Sermon for Advent Sunday 2018
2nd Dec 2018
HOLY CROSS CHURCH, CROMER STREET 2018
Stay awake, praying at all times for the strength to survive all that is going to happen. Luke 21.36
The season of Advent, unlike any other season in the Church’s year, involves us in a waiting mode of being. I overheard a child in Tesco the other day saying to her brother “I can’t wait for Christmas!”. In her eyes I could glimpse how children are caught up in the excitement of waiting. It’s a wonderful, suspenseful kind of waiting, and a prolonged wait, peppered for the child with all kinds of promise and of course, gratification.
But for adults waiting can often be a much less ecstatic business. Gratification must be deferred or refused for the sake of the good. When I think about waiting my mind turns to hospitals. Patients (well named) start the day waiting for early breakfasts, for the bed to be made and for the doctor to come on his rounds. They wait for the result of tests and appointments and surgery or to be sent home; some even await their own death. One of the great theological books written on the theme of waiting is Bill Vanstone’s The Stature of Waiting. In it Jesus is seen above all else as one who waits; most clearly seen in the Garden of Gethsemane as one who waits and holds on with all the fearfulness and the terror of his own position in the waiting. He is waiting in the midst of his own vulnerability and exposure and helplessness. When I think of Jesus, I think of him waiting, of him trusting, of him waiting, open and vulnerable and exposed.
But we do not wait in a vacuum. We wait in time and we wait on God. As time goes by we experience some of the greatest challenges to our sense of who we are, and of the need, expressed ominously in this morning’s Gospel, to ‘pray at all times for the strength to survive all that is going to happen’. I think we would rather not know what might happen to us, yet we must face the possibility that we might be severely tested. The writer of Ecclesiastes (3.1) reminds us that ”there is a time for everything under the sun” and the Season of Advent has a quality of expectation of what is to come. We are urged not to be afraid. Praying for strength to survive may be seen as an act of human survival itself. Remaining faithful in a real and spiritual awakenness to the surrounding realities is the mark of the Christian character. It echoes St Paul's definition of that faith which will outlast the 'slings and arrows of outrageous fortune' and which "...bears all things, believes all things, hopes all things, endures all things". (1 Corinthians 13.7-8).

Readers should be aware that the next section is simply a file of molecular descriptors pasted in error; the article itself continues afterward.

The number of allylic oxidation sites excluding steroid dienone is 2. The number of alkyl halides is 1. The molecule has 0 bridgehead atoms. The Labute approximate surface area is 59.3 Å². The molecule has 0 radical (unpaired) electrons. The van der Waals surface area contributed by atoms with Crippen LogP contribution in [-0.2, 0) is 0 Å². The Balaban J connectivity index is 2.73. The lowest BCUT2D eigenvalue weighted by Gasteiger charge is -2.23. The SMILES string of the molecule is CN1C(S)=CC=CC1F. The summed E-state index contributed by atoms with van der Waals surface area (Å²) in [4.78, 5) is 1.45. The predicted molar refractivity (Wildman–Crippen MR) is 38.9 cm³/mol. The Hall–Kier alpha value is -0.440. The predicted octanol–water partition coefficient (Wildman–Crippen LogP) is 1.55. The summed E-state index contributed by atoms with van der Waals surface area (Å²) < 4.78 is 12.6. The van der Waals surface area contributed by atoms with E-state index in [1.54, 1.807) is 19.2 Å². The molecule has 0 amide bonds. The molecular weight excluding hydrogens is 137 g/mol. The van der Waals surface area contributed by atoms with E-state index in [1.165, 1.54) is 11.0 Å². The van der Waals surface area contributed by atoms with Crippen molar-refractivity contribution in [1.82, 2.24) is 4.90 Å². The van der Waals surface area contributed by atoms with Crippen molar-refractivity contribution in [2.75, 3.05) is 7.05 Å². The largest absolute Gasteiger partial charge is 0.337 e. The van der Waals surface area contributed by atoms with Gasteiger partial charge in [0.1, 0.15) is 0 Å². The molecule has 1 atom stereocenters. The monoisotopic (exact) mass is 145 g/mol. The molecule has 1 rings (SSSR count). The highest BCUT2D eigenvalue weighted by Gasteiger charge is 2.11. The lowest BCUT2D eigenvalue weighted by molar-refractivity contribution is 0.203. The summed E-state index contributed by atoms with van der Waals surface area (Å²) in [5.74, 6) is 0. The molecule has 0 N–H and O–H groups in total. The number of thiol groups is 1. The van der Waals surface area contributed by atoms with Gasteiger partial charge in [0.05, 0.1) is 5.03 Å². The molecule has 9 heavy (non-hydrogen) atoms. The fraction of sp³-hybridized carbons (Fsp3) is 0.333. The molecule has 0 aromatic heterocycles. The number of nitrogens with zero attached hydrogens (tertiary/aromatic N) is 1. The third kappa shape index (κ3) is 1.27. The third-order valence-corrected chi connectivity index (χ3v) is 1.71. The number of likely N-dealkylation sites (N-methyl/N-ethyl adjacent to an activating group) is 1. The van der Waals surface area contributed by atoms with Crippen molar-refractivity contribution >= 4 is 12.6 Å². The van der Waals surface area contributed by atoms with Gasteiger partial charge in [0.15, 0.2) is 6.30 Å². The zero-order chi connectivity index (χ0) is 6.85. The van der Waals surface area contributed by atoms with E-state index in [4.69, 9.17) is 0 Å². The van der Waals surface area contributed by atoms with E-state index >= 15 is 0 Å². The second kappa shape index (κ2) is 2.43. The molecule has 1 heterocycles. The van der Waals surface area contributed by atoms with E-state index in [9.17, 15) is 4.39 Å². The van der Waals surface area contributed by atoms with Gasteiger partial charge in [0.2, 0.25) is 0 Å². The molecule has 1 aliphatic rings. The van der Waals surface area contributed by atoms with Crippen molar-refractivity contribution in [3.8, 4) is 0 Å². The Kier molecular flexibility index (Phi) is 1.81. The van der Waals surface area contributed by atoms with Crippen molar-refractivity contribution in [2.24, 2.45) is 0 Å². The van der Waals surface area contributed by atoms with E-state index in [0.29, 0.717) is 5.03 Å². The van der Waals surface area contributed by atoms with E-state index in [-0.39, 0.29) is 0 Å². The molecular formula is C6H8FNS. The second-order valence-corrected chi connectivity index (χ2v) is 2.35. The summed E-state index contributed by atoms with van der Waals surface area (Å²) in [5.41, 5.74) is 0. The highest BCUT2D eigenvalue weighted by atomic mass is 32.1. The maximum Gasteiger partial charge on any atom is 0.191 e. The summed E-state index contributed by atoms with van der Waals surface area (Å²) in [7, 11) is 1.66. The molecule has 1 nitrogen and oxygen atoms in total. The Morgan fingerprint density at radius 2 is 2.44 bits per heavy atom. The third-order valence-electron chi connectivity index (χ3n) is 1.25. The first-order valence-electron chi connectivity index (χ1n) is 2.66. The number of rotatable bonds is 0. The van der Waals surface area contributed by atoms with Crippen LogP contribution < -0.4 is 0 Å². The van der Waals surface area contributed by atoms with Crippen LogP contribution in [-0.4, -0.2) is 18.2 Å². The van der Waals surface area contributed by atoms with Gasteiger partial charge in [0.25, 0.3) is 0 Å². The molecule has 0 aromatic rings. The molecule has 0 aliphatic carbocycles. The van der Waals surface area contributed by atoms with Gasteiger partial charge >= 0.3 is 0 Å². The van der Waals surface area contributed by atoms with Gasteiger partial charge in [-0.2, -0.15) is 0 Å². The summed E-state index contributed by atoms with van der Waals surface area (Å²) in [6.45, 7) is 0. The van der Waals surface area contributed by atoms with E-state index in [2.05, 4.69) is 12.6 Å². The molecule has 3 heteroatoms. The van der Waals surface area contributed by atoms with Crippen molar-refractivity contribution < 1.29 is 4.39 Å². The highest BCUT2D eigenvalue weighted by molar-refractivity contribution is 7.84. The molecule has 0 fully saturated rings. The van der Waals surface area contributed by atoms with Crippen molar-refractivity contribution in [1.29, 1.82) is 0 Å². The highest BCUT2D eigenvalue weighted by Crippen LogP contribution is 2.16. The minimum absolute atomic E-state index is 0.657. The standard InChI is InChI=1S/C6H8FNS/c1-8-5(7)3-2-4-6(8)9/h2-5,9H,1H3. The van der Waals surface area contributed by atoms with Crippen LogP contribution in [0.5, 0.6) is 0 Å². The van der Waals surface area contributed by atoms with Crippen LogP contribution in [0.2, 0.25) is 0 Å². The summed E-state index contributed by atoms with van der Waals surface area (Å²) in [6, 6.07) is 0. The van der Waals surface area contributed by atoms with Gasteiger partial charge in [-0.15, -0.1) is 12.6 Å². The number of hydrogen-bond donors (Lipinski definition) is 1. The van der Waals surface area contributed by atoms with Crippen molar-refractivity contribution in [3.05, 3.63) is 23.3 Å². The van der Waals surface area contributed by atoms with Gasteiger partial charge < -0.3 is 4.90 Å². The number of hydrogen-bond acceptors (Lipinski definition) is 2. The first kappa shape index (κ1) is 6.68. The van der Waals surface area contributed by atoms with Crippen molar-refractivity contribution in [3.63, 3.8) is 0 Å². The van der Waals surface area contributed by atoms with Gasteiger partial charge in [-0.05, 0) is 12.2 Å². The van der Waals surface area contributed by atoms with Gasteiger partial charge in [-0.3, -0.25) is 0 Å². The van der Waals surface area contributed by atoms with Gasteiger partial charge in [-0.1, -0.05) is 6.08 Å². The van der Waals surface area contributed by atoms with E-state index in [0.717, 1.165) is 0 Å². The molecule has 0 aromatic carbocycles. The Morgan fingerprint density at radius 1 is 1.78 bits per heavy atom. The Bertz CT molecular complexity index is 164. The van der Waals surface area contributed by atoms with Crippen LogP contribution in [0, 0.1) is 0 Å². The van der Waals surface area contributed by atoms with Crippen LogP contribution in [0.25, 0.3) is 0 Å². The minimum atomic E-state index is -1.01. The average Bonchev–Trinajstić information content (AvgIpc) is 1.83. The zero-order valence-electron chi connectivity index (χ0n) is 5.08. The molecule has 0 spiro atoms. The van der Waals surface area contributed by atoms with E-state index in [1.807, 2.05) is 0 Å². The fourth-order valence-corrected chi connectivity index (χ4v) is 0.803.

When Christians wait they wait in faith and hope, and not as though it waiting were useless. Advent is calling us to wait in the hope of the coming of Christ. We have, in the words of Charles Dickens’ novel, ‘great expectations’ and so as we begin this Advent season we are already catching small glimmers of what is to be revealed to us. And our weekly Sunday Bible class this Advent of 2018 will remind us of those who in scripture tradition have committed themselves to waiting. Waiting while God has seen fit to bless their destinies from what seem at first hidden starting places. But their very modest circumstances combine with the magnificence of their utterances. Their witness enlarges our knowledge of who God is and what his purposes reveal in Abraham and Sarah, Isaiah, John the Baptist and ultimately Our Lady, Mary, Mother of God and bearer of God.
For now this Holy Season of Advent points to the hard fact of patient waiting; the waiting in faith while something greater is being unfolded. Waiting in God’s time. In an age in which a vast amount of choice is available to us. In an age in which temporary gratification is satisfied in so many ways and in an age in which communication is instantaneous and abbreviated we are too often urged to live our lives without the inconvenience of contemplative or useless waiting. Instead we are bewildered with the luxury of too much choice and gratification which turns out to be unsatisfying. The refusal of waiting can lead to a numbing of the senses. A kind of awful dulling or sleeping. There ought to be times when we lay this refusal to one side and consider the place where truer life is to be found. Meister Eckhart wishes for expression of God’s affirmation to make sense, and so he says,
"Nothing is so like God as silence".
When we appreciate this we awaken ourselves to God’s presence. Advent speaks to us of the gradual unfolding of the divine disclosure as this morning one of our children lit the first candle on the Advent wreath. This is a small but vivid marking of that time which will lead us back to God. We are being called to wait. Not in a state of dull abjection but on the God who speaks to us in silence and who awakens the soul.
So, then let us wait; and let us pray; let us wait, and thus awakened, let us see…
Because of his visitation, we may no longer desire God as if he were lacking: our redemption is no longer a question of pursuit but of surrender to him who is always and everywhere present. Therefore at every moment we pray that, following him, we may depart from anxiety into his presence. W H Auden.